Research on collaboration in information literacy curriculum has yielded insights into the opportunities and challenges surrounding efforts to establish sustainable teaching models. Few studies, however, have examined the ways in which these teaching partnerships enrich the knowledge base of instruction librarians and faculty. This paper examines the pedagogical knowledge development of two instructional librarians and one composition instructor in the collaborative teaching of information literacy skills in a composition course. The three instructors share ethnographic accounts recounting the iterative process of developing curriculum to meet the needs of their first-year students. The curricular innovations, including online modules, multiple instruction sessions, and student reflective journals, contributed to a richer knowledge base for the instructors as they managed the needs of their students. Through this collaborative process, they discovered gaps in their knowledge of learners and teaching methods.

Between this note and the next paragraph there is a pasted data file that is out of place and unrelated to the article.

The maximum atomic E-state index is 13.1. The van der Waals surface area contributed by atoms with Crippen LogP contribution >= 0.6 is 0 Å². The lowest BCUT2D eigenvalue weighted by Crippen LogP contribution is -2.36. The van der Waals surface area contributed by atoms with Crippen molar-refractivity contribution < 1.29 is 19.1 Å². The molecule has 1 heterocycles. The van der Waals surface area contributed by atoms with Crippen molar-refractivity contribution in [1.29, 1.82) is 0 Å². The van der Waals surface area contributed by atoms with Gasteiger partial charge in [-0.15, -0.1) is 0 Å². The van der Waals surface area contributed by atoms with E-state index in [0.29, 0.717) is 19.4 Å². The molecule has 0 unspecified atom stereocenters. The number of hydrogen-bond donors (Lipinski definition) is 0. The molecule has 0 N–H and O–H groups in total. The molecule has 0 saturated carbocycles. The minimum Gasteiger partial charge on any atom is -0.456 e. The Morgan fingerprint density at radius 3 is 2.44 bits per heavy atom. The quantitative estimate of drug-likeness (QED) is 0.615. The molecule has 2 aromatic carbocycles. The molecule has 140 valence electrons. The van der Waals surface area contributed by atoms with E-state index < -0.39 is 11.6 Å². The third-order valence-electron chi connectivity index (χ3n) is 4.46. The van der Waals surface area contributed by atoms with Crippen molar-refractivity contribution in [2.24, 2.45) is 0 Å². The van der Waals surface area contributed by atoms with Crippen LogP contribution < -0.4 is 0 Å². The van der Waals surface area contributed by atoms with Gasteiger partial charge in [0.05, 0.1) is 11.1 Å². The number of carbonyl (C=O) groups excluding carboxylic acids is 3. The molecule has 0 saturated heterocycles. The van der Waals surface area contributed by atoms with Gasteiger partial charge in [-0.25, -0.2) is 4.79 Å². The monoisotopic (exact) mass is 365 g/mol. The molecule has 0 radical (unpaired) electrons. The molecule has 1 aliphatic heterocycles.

Racelis, Juval V.; Neal, Daniel; and Bean, Margaret
"Collaboration as Locus for Information Literacy Teacher Knowledge Development,"
Collaborative Librarianship: Vol. 12:
3, Article 6.
Available at: https://digitalcommons.du.edu/collaborativelibrarianship/vol12/iss3/6